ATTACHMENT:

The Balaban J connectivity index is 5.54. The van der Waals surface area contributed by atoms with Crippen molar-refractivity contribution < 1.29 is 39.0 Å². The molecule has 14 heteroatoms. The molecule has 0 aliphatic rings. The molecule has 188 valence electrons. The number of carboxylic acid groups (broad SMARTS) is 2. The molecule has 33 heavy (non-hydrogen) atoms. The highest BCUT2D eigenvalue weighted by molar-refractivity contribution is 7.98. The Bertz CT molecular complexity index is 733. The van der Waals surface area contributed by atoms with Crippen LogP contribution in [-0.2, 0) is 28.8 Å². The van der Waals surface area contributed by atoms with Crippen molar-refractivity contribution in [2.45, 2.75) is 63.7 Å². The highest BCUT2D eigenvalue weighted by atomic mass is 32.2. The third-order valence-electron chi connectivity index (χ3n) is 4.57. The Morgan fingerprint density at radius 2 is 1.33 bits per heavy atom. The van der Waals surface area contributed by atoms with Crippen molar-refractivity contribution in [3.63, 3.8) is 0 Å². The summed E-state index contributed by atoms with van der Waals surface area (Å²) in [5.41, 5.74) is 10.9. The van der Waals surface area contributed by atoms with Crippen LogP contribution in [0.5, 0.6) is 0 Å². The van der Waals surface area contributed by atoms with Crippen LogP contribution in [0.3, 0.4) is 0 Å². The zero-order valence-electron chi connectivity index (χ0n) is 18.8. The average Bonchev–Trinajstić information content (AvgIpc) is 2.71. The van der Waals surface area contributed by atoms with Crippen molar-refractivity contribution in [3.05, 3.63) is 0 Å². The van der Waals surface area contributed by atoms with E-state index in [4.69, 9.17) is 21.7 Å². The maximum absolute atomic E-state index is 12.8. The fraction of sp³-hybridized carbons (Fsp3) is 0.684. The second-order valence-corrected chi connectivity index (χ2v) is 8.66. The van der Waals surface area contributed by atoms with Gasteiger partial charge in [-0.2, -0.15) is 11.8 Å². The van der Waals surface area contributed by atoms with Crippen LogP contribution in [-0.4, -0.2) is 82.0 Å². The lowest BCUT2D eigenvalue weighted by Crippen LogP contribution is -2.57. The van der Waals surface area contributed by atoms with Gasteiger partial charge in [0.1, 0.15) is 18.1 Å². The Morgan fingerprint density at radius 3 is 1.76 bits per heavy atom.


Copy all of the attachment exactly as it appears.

The Balaban J connectivity index is 5.54. The van der Waals surface area contributed by atoms with Crippen molar-refractivity contribution < 1.29 is 39.0 Å². The molecule has 14 heteroatoms. The molecule has 0 aliphatic rings. The molecule has 188 valence electrons. The number of carboxylic acid groups (broad SMARTS) is 2. The molecule has 33 heavy (non-hydrogen) atoms. The highest BCUT2D eigenvalue weighted by molar-refractivity contribution is 7.98. The Bertz CT molecular complexity index is 733. The van der Waals surface area contributed by atoms with Crippen LogP contribution in [-0.2, 0) is 28.8 Å². The van der Waals surface area contributed by atoms with Crippen molar-refractivity contribution in [2.45, 2.75) is 63.7 Å². The highest BCUT2D eigenvalue weighted by atomic mass is 32.2. The third-order valence-electron chi connectivity index (χ3n) is 4.57. The Morgan fingerprint density at radius 2 is 1.33 bits per heavy atom. The van der Waals surface area contributed by atoms with Crippen molar-refractivity contribution in [3.63, 3.8) is 0 Å². The summed E-state index contributed by atoms with van der Waals surface area (Å²) in [5.41, 5.74) is 10.9. The van der Waals surface area contributed by atoms with Crippen LogP contribution in [0.5, 0.6) is 0 Å². The van der Waals surface area contributed by atoms with Crippen LogP contribution in [0.3, 0.4) is 0 Å². The zero-order valence-electron chi connectivity index (χ0n) is 18.8. The average Bonchev–Trinajstić information content (AvgIpc) is 2.71. The van der Waals surface area contributed by atoms with Crippen molar-refractivity contribution in [3.05, 3.63) is 0 Å². The van der Waals surface area contributed by atoms with E-state index in [4.69, 9.17) is 21.7 Å². The maximum absolute atomic E-state index is 12.8. The fraction of sp³-hybridized carbons (Fsp3) is 0.684. The second-order valence-corrected chi connectivity index (χ2v) is 8.66. The van der Waals surface area contributed by atoms with Gasteiger partial charge in [-0.2, -0.15) is 11.8 Å². The van der Waals surface area contributed by atoms with Crippen LogP contribution in [-0.4, -0.2) is 82.0 Å². The lowest BCUT2D eigenvalue weighted by Crippen LogP contribution is -2.57. The van der Waals surface area contributed by atoms with Gasteiger partial charge in [0.1, 0.15) is 18.1 Å². The Morgan fingerprint density at radius 3 is 1.76 bits per heavy atom.